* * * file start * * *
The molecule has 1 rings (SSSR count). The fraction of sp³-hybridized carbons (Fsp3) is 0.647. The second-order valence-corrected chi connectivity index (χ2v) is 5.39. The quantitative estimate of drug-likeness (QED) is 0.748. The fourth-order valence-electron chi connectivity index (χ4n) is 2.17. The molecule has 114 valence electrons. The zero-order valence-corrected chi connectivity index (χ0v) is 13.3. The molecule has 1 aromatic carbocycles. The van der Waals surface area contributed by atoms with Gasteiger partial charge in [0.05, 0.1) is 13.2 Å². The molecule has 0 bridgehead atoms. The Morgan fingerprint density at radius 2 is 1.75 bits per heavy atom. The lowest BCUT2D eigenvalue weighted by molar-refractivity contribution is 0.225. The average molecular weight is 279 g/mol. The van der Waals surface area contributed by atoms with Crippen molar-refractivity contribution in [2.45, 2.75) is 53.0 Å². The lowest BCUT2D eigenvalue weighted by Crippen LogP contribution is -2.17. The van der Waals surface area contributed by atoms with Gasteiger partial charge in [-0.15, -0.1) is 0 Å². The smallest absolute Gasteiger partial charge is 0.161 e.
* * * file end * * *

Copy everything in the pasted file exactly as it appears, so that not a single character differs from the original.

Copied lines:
The molecule has 1 rings (SSSR count). The fraction of sp³-hybridized carbons (Fsp3) is 0.647. The second-order valence-corrected chi connectivity index (χ2v) is 5.39. The quantitative estimate of drug-likeness (QED) is 0.748. The fourth-order valence-electron chi connectivity index (χ4n) is 2.17. The molecule has 114 valence electrons. The zero-order valence-corrected chi connectivity index (χ0v) is 13.3. The molecule has 1 aromatic carbocycles. The van der Waals surface area contributed by atoms with Gasteiger partial charge in [0.05, 0.1) is 13.2 Å². The molecule has 0 bridgehead atoms. The Morgan fingerprint density at radius 2 is 1.75 bits per heavy atom. The lowest BCUT2D eigenvalue weighted by molar-refractivity contribution is 0.225. The average molecular weight is 279 g/mol. The van der Waals surface area contributed by atoms with Crippen molar-refractivity contribution in [2.45, 2.75) is 53.0 Å². The lowest BCUT2D eigenvalue weighted by Crippen LogP contribution is -2.17. The van der Waals surface area contributed by atoms with Gasteiger partial charge in [-0.15, -0.1) is 0 Å². The smallest absolute Gasteiger partial charge is 0.161 e.